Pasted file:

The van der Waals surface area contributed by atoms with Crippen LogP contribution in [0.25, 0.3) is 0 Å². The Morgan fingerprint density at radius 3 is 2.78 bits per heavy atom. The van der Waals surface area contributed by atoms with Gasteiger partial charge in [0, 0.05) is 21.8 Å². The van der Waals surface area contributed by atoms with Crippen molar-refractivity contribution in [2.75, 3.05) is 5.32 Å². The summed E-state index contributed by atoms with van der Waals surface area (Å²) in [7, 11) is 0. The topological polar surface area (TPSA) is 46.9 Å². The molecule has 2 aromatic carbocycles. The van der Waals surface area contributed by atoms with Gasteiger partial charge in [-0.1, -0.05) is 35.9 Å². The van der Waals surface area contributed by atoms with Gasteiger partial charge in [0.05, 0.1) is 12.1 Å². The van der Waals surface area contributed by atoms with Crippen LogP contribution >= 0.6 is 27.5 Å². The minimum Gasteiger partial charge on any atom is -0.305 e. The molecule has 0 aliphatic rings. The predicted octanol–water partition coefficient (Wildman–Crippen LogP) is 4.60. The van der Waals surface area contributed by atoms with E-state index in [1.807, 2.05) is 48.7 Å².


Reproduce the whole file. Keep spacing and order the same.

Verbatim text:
The van der Waals surface area contributed by atoms with Crippen LogP contribution in [0.25, 0.3) is 0 Å². The Morgan fingerprint density at radius 3 is 2.78 bits per heavy atom. The van der Waals surface area contributed by atoms with Gasteiger partial charge in [0, 0.05) is 21.8 Å². The van der Waals surface area contributed by atoms with Crippen molar-refractivity contribution in [2.75, 3.05) is 5.32 Å². The summed E-state index contributed by atoms with van der Waals surface area (Å²) in [7, 11) is 0. The topological polar surface area (TPSA) is 46.9 Å². The molecule has 2 aromatic carbocycles. The van der Waals surface area contributed by atoms with Gasteiger partial charge in [-0.1, -0.05) is 35.9 Å². The van der Waals surface area contributed by atoms with Gasteiger partial charge in [0.05, 0.1) is 12.1 Å². The van der Waals surface area contributed by atoms with Crippen LogP contribution >= 0.6 is 27.5 Å². The minimum Gasteiger partial charge on any atom is -0.305 e. The molecule has 0 aliphatic rings. The predicted octanol–water partition coefficient (Wildman–Crippen LogP) is 4.60. The van der Waals surface area contributed by atoms with E-state index in [1.807, 2.05) is 48.7 Å².